• Freudian Trio: The three brothers: Dmitri is the id, Ivan is the superego, and Alyosha is the ego.
  • Hollywood Atheist: Ivan declaring that atheism means anything goes with morality. However, he also gets to make some very poignant arguments in favor of atheism.
  • Hooker with a Heart of Gold: Grushenka.
    • It's partly subverted, though, as she is more decent than she seems at first, but, even after she falls in love with Dmitri, she does not exactly become a sweet, gentle wallflower either.
  • Love Dodecahedron: At first a cause of underlying tension, then later becoming the main cause of the tension.
  • MacGuffin: Fyodor Karamazov's fortune.
  • Manipulative Bastard: Smerdyakov in the truest sense, but really, most of the cast with the exceptions of the (legitimate) brothers themselves.
  • Maybe Magic, Maybe Mundane: In keeping with the book's ongoing theme of faith vs. doubt, it's left to the reader to decide how literally to take Ivan's conversation with the Devil.
  • The McCoy: Dmitri.
  • Meaningful Name:
    • Karamazov is made of two roots: "kara" meaning "black" in Turkic languages (but not in Russian) as well as "maz" which implies the Russian verb "mazat" meaning smear plus "ov", the suffix for surname. Thus Karamazov means "black-smearing" or "black-smeared". Of course only if one knows what kara means, which an ordinary Russian speaker does not.
    • Smerdyakov means approximately "Stink-son" with smerdet meaning stink and ov being the suffix for surname. Of course in his case it is intentional as his mother was called Lizaveta Smerdyashaya, smerdyashaya being a present tense participle for the same verb smerdet (thus she was called nearly exactly Lizaveta the Stinking as she was a hobo).
  • Mistaken Confession: Poor Dmitri rants for two entire chapters to the police about what he did earlier that evening when his father was murdered, and the police only see mounting evidence. Any lawyers reading the book probably start facepalming a lot around those chapters.
  • Murder the Hypotenuse: Supposed to be part of Mitya's motivation for murdering Fyodor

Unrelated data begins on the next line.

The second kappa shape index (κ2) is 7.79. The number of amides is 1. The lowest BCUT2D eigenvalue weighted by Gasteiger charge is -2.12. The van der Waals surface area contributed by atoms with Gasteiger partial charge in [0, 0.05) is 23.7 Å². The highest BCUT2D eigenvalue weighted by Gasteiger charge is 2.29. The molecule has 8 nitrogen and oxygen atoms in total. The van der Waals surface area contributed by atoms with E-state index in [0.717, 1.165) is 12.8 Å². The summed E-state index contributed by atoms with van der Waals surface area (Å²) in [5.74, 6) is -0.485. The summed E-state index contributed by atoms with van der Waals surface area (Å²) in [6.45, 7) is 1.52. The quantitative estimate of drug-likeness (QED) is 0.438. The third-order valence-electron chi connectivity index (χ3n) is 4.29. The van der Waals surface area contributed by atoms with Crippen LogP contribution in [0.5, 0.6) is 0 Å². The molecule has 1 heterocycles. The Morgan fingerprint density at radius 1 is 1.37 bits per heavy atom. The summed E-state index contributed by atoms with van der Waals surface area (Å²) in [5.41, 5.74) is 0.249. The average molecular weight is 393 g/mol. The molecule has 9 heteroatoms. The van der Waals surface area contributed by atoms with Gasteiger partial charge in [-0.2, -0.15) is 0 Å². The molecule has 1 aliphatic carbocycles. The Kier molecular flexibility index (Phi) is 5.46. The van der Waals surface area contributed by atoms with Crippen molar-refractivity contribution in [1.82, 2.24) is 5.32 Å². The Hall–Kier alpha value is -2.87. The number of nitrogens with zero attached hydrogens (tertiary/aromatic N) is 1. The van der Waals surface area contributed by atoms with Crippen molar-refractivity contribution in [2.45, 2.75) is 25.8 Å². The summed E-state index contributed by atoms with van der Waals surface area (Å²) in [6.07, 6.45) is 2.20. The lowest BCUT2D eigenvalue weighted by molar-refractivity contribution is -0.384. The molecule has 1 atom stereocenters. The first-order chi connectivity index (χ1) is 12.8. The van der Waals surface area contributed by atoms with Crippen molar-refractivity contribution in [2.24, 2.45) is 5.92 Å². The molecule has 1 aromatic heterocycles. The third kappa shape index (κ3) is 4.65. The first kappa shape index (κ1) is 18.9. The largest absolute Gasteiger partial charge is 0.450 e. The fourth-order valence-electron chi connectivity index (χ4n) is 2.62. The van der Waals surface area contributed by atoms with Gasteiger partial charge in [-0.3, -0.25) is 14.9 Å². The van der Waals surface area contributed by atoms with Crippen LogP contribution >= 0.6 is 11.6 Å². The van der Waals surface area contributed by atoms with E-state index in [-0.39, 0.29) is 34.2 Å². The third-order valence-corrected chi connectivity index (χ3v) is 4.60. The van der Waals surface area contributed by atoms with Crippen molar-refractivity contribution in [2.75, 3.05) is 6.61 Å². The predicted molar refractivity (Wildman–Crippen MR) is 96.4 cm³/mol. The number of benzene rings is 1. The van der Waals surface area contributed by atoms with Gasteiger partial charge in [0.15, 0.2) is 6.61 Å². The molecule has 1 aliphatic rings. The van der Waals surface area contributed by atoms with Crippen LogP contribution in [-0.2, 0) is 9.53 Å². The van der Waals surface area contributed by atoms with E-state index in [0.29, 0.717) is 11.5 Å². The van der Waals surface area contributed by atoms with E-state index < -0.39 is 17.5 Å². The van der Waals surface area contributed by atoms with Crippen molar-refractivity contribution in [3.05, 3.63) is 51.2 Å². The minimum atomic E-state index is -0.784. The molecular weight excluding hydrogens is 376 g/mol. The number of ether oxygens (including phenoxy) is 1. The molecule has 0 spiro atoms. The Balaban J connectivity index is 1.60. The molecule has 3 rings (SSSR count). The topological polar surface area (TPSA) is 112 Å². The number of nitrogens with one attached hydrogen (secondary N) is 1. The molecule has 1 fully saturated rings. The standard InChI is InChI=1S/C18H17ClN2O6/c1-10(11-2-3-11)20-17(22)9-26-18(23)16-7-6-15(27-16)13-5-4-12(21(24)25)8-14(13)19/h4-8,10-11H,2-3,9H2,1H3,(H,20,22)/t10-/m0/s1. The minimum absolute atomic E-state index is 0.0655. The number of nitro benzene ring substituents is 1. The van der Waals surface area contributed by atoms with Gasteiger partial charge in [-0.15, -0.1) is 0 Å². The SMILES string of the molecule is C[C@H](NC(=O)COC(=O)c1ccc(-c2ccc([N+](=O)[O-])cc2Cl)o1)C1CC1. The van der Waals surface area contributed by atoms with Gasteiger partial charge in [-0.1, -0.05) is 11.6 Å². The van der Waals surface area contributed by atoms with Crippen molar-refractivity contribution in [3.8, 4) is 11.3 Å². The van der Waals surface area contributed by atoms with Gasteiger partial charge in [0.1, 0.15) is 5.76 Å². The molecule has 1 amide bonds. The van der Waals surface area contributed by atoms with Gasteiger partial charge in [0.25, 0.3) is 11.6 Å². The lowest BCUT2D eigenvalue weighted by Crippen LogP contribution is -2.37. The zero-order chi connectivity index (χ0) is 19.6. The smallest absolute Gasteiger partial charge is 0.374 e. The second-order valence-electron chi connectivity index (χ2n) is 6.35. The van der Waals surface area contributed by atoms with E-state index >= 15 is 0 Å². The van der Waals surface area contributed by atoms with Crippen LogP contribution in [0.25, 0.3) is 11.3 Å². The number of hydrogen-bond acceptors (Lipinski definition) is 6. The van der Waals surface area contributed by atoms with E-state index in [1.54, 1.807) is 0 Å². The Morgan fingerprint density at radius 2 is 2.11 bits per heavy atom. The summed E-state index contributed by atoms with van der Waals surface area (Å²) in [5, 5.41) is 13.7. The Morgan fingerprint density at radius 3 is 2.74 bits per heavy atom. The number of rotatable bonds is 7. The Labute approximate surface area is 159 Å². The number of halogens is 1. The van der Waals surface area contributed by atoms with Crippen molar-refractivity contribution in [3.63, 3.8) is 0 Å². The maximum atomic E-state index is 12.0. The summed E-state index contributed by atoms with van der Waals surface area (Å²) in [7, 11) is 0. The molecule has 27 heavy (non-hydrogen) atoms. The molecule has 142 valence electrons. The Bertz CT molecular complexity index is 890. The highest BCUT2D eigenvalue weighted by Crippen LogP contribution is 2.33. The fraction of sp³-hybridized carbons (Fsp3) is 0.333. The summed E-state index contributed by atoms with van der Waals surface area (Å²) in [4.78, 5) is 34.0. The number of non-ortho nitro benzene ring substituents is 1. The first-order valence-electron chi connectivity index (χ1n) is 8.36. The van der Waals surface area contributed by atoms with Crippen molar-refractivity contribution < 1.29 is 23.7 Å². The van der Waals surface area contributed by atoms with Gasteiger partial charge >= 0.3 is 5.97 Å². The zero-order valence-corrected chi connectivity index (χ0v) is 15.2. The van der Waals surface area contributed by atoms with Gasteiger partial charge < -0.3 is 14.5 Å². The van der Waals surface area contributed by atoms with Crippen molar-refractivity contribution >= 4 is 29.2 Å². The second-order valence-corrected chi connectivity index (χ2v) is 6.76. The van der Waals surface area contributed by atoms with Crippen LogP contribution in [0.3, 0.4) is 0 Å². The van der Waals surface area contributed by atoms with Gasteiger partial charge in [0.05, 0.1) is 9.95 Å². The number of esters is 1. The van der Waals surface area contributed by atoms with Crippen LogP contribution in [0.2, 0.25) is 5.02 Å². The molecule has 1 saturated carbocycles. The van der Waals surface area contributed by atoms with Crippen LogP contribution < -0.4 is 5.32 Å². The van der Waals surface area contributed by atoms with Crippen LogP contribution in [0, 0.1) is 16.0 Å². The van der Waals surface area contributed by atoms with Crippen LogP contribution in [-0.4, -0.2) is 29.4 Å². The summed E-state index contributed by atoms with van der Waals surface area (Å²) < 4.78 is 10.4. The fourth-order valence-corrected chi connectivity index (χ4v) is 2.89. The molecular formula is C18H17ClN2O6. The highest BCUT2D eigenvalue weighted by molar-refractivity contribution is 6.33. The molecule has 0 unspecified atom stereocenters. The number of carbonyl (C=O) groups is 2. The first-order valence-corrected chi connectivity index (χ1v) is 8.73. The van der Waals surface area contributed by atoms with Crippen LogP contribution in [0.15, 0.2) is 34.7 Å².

• Narrative Profanity Filter: The song sang by the girls before Mitya's arrest - "The soldier boy will pack his kit / And drag me with him through ..."
  • Power Trio: Alyosha is the ego, Dmitri the id and Ivan the superego.
  • Satan: Appears during the forementioned Mind Screw.
  • Shout-Out: Fyodor Pavlovich refers to Luke 7:47 saying that Grushenka the whore will be forgiven by the Christ for "the great love she has shown". The priest objects that the biblical woman was saved for the other kind of love but Fyodor Pavlovich insists that the woman who was a sinner was saved for exactly the same sort of love as practiced by Grushenka.
  • Sliding Scale of Idealism Versus Cynicism: The novel falls somewhere in the middle, with each character being tacked on to different points in the spectrum.
  • The Spock: Ivan.
  • Straw Nihilist: Ivan, Smerdyakov, and possibly Fyodor.
  • "Take That!" Kiss: Two of the rare examples where the giver is generally considered morally above the receiver: Christ to the Great Inquisitor, and Alyosha to Ivan (who identifies it as plagiarism, but is nevertheless gratified).
    • Played straight with Grushenka to Katerina.
  • Talking the Monster to Death
    • It's a subversion: the devil laughs his ass off when Ivan tries to do that during his nightmare/vision. And Smerdyakov's suicide kind of ruins Ivan's plan.
  • Übermensch: Out of the brothers, Alyosha is very representative of the older "Knight of Faith" version of this tropes, as he places absolute faith in the ideals of Christianity and love.
  • The Unpronounceable: If you aren't a Russian speaker, many of the names can be this. ex: Iljúsjetjka Snegirjóv, Lizaveta Smerdjasjtjaja.
    • The difficulty of pronunciation can vary with the way the names (and especially the Russian letters «щ» and «ш» in them) were transliterated. Ilyushechka is a lot easier to pronounce than Iljúsjetjka , especially if you know which syllable is stressed (Pevear and Volokhonsky put an index at the beginning to help readers pronounce Russian names.
  • Unreliable Narrator: The narrator occasionally addresses the reader directly, explaining his reasons for including or omitting certain details, and speaking as if he is a resident of the town who witnessed the events unfolding directly. Somehow, he seems to know exclusive details of private interactions between characters, as well as the contents of Ivan Fyodorovich's feverish hallucination. Yet hilariously, the narrator apparently had no idea what Grushenka's surname was until it was mentioned in court near the end of the story.